LAPD Shirks Its Four-Letter Status

August 13, 2011  |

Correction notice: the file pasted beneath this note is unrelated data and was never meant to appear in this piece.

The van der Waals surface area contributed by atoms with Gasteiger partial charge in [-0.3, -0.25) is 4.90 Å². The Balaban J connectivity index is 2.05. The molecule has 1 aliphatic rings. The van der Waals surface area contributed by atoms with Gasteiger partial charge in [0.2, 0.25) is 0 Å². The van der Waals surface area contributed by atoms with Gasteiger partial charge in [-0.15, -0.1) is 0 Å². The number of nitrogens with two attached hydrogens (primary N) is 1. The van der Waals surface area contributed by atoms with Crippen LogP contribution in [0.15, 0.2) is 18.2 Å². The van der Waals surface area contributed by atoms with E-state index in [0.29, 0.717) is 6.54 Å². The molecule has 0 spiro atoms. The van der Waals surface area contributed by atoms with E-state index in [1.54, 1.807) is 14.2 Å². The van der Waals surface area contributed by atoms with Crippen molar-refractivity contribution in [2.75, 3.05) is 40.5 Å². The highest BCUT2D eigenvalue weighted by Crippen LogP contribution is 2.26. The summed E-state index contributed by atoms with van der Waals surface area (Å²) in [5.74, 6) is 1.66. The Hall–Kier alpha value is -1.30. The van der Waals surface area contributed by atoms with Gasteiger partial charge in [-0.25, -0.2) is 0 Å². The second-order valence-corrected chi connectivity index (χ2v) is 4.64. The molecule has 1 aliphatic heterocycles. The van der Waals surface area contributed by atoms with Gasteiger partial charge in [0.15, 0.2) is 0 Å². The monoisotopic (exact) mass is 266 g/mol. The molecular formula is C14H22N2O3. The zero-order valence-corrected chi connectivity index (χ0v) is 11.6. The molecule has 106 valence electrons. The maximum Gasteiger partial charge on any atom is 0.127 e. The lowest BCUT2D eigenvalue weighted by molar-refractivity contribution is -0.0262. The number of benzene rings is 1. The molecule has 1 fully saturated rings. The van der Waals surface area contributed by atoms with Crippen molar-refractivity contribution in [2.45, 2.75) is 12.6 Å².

(New York Times) — It had all the makings of another turbulent moment for the Los Angeles Police Department, an agency once notorious for an “L.A. Confidential” style of heavy-handed policing, hostile relations with minorities and corruption. Two months after triumphantly announcing the arrest of a suspect in a brutal beating at Dodger Stadium, the police admitted that they had arrested the wrong man, and charged two other people with the crime.  But unlike other potentially explosive episodes that have rocked this department over the decades, there were no indignant denials or attacks on critics. Instead, the police chief,Charlie Beck, wrote an op-ed article in The Los Angeles Times explaining what had gone wrong and expressing regret at some of his own public comments. “We can do much better,” Chief Beck wrote.  The moment reflected what has been a revolution for the police department that was once the model for Sgt. Joe Friday and “Dragnet.” Twenty years after the police beating of Rodney King was caught on videotape, and 10 years after the Justice Department imposed a consent decree to battle pervasive corruption in the Rampart Division, this has become a department transformed, offering itself up — in a way that not so many years ago would have been unthinkable — as a model police agency for the United States.

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